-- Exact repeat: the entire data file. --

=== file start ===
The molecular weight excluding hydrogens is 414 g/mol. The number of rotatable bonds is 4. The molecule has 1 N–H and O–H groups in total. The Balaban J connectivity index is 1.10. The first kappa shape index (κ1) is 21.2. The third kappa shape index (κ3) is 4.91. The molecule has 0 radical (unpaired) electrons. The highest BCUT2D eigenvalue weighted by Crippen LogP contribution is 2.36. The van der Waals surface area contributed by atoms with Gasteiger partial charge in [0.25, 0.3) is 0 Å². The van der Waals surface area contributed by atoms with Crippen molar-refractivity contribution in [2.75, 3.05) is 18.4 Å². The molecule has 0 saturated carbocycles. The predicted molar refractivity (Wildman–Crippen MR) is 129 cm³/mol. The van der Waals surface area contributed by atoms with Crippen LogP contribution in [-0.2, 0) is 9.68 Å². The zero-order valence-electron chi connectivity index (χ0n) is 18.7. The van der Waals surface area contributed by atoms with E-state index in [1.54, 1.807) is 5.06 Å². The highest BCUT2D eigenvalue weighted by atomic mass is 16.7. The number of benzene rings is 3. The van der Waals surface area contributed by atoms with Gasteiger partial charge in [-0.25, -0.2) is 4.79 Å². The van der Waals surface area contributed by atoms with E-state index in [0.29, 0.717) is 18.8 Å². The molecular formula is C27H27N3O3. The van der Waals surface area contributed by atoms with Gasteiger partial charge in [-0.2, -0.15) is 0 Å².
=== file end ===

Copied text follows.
The molecular weight excluding hydrogens is 414 g/mol. The number of rotatable bonds is 4. The molecule has 1 N–H and O–H groups in total. The Balaban J connectivity index is 1.10. The first kappa shape index (κ1) is 21.2. The third kappa shape index (κ3) is 4.91. The molecule has 0 radical (unpaired) electrons. The highest BCUT2D eigenvalue weighted by Crippen LogP contribution is 2.36. The van der Waals surface area contributed by atoms with Gasteiger partial charge in [0.25, 0.3) is 0 Å². The van der Waals surface area contributed by atoms with Crippen molar-refractivity contribution in [2.75, 3.05) is 18.4 Å². The molecule has 0 saturated carbocycles. The predicted molar refractivity (Wildman–Crippen MR) is 129 cm³/mol. The van der Waals surface area contributed by atoms with Crippen LogP contribution in [-0.2, 0) is 9.68 Å². The zero-order valence-electron chi connectivity index (χ0n) is 18.7. The van der Waals surface area contributed by atoms with E-state index in [1.54, 1.807) is 5.06 Å². The highest BCUT2D eigenvalue weighted by atomic mass is 16.7. The number of benzene rings is 3. The van der Waals surface area contributed by atoms with Gasteiger partial charge in [-0.25, -0.2) is 4.79 Å². The van der Waals surface area contributed by atoms with E-state index in [0.29, 0.717) is 18.8 Å². The molecular formula is C27H27N3O3. The van der Waals surface area contributed by atoms with Gasteiger partial charge in [-0.2, -0.15) is 0 Å².